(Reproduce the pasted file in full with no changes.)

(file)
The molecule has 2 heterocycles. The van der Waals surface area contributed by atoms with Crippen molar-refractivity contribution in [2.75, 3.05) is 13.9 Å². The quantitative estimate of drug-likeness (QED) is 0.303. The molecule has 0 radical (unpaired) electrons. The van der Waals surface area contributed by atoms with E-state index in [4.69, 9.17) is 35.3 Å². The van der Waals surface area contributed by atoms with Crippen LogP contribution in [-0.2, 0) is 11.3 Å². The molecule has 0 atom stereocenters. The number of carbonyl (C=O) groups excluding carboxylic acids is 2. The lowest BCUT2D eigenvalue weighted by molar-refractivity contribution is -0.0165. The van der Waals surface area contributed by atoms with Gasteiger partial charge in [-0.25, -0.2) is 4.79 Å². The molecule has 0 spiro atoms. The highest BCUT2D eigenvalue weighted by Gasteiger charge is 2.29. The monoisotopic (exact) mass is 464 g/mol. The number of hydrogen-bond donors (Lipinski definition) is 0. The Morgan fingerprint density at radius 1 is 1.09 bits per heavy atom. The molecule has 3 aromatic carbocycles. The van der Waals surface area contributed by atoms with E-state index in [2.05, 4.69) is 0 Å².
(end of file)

The molecule has 2 heterocycles. The van der Waals surface area contributed by atoms with Crippen molar-refractivity contribution in [2.75, 3.05) is 13.9 Å². The quantitative estimate of drug-likeness (QED) is 0.303. The molecule has 0 radical (unpaired) electrons. The van der Waals surface area contributed by atoms with E-state index in [4.69, 9.17) is 35.3 Å². The van der Waals surface area contributed by atoms with Crippen LogP contribution in [-0.2, 0) is 11.3 Å². The molecule has 0 atom stereocenters. The number of carbonyl (C=O) groups excluding carboxylic acids is 2. The lowest BCUT2D eigenvalue weighted by molar-refractivity contribution is -0.0165. The van der Waals surface area contributed by atoms with Gasteiger partial charge in [-0.25, -0.2) is 4.79 Å². The molecule has 0 spiro atoms. The highest BCUT2D eigenvalue weighted by Gasteiger charge is 2.29. The monoisotopic (exact) mass is 464 g/mol. The number of hydrogen-bond donors (Lipinski definition) is 0. The Morgan fingerprint density at radius 1 is 1.09 bits per heavy atom. The molecule has 3 aromatic carbocycles. The van der Waals surface area contributed by atoms with E-state index in [2.05, 4.69) is 0 Å².